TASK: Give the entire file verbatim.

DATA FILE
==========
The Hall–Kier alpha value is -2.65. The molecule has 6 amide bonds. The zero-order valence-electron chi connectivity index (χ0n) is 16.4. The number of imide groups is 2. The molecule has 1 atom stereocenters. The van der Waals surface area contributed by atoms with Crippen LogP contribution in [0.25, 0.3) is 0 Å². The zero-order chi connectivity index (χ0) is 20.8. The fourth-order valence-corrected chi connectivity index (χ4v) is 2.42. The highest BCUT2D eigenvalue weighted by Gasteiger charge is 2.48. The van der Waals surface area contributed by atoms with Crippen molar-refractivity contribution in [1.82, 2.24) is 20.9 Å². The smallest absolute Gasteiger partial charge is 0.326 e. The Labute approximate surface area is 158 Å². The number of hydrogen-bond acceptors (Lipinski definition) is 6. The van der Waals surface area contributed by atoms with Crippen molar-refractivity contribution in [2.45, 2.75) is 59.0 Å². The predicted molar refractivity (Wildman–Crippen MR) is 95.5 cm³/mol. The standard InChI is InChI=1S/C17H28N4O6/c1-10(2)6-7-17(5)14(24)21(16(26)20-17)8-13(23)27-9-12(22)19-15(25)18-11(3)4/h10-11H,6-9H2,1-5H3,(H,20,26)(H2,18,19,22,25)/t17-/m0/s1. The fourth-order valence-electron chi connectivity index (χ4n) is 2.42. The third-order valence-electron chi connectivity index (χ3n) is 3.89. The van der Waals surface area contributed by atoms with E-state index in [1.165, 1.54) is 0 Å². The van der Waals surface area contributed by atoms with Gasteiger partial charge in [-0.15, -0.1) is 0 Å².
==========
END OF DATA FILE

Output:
The Hall–Kier alpha value is -2.65. The molecule has 6 amide bonds. The zero-order valence-electron chi connectivity index (χ0n) is 16.4. The number of imide groups is 2. The molecule has 1 atom stereocenters. The van der Waals surface area contributed by atoms with Crippen LogP contribution in [0.25, 0.3) is 0 Å². The zero-order chi connectivity index (χ0) is 20.8. The fourth-order valence-corrected chi connectivity index (χ4v) is 2.42. The highest BCUT2D eigenvalue weighted by Gasteiger charge is 2.48. The van der Waals surface area contributed by atoms with Crippen molar-refractivity contribution in [1.82, 2.24) is 20.9 Å². The smallest absolute Gasteiger partial charge is 0.326 e. The Labute approximate surface area is 158 Å². The number of hydrogen-bond acceptors (Lipinski definition) is 6. The van der Waals surface area contributed by atoms with Crippen molar-refractivity contribution in [2.45, 2.75) is 59.0 Å². The predicted molar refractivity (Wildman–Crippen MR) is 95.5 cm³/mol. The standard InChI is InChI=1S/C17H28N4O6/c1-10(2)6-7-17(5)14(24)21(16(26)20-17)8-13(23)27-9-12(22)19-15(25)18-11(3)4/h10-11H,6-9H2,1-5H3,(H,20,26)(H2,18,19,22,25)/t17-/m0/s1. The fourth-order valence-electron chi connectivity index (χ4n) is 2.42. The third-order valence-electron chi connectivity index (χ3n) is 3.89. The van der Waals surface area contributed by atoms with E-state index in [1.165, 1.54) is 0 Å². The van der Waals surface area contributed by atoms with Gasteiger partial charge in [-0.15, -0.1) is 0 Å².